The USAF says that phase two of its Light Attack Experiment took off on May 7 at Holloman AFB, New Mexico.
Pilots are flying the Sierra Nevada/Embraer A-29 Super Tucano and the Textron Aviation AT-6B Wolverine during a three-month, live-fly experiment to gather additional information about aircraft capabilities, as well as partner nation interoperability, prior to a potential light attack purchase.
‘This second phase of experimentation is about informing the rapid procurement process as we move closer to investing in light attack,’ said Lt Gen Arnie Bunch, military deputy, Office of the Assistant Secretary of the Air Force for Acquisition. ‘If we can get light attack aircraft operating in permissive combat environments, we can alleviate the demand on our 4th and 5th generation aircraft, so they can be training for the high-end fight they were made for.’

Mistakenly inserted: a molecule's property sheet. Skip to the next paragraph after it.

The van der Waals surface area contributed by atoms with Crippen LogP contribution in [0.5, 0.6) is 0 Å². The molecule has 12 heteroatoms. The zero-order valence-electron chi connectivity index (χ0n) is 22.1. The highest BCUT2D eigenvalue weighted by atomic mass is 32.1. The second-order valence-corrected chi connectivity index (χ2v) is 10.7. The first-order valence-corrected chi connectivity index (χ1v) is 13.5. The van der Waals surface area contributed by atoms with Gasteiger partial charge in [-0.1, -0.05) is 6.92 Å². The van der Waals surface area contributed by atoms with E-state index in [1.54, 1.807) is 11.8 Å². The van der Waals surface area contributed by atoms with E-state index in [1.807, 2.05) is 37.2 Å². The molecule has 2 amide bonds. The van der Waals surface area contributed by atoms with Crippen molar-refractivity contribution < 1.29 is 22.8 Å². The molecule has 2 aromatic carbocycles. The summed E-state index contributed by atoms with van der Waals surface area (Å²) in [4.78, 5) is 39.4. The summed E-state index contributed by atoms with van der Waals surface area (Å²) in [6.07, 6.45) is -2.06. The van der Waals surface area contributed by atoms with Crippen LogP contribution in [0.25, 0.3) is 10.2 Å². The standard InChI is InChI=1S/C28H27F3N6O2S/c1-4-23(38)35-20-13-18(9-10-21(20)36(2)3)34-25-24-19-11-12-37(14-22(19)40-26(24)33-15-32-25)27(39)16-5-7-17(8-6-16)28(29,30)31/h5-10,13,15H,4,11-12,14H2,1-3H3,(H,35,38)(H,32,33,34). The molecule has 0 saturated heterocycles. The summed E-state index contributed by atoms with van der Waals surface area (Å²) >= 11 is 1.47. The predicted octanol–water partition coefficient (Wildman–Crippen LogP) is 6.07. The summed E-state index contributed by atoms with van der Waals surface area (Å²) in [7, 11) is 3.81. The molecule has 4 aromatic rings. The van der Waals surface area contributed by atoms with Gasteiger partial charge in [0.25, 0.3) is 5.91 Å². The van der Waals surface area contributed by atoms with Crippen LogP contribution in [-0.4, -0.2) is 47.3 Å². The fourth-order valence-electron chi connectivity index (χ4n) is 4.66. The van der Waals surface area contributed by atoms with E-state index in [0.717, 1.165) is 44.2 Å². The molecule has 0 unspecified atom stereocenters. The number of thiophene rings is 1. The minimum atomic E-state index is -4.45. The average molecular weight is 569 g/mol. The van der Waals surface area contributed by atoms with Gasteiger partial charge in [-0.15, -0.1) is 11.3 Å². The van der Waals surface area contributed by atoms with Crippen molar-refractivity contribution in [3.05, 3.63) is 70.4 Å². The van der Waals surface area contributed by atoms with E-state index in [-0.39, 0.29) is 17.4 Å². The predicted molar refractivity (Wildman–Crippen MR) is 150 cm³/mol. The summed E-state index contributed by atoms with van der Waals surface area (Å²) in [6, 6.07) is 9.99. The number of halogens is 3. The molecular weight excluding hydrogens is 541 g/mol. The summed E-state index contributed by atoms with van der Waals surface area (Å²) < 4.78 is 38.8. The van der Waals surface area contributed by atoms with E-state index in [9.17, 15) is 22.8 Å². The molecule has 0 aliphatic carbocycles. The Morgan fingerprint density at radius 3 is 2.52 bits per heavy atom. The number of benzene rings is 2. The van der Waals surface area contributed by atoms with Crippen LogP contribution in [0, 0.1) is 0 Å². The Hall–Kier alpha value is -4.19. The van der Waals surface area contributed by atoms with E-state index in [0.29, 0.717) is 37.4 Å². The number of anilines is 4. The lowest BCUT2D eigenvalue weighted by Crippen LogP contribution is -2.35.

Chief of Staff of the Air Force Gen David Goldfein told members of the Senate Armed Services Committee: ‘We’re looking at light attack through the lens of allies and partners. A big part of the Light Attack Experiment is a common architecture and an intelligence-sharing network, so that those who would join us would be part of the campaign against violent extremism.’
Flight scenarios will consist of both day and night missions in air interdiction, close air support, armed overwatch, and combat search and rescue. Maintenance observers will focus on flightline and in-shop maintenance, to inform sustainment and product support requirements.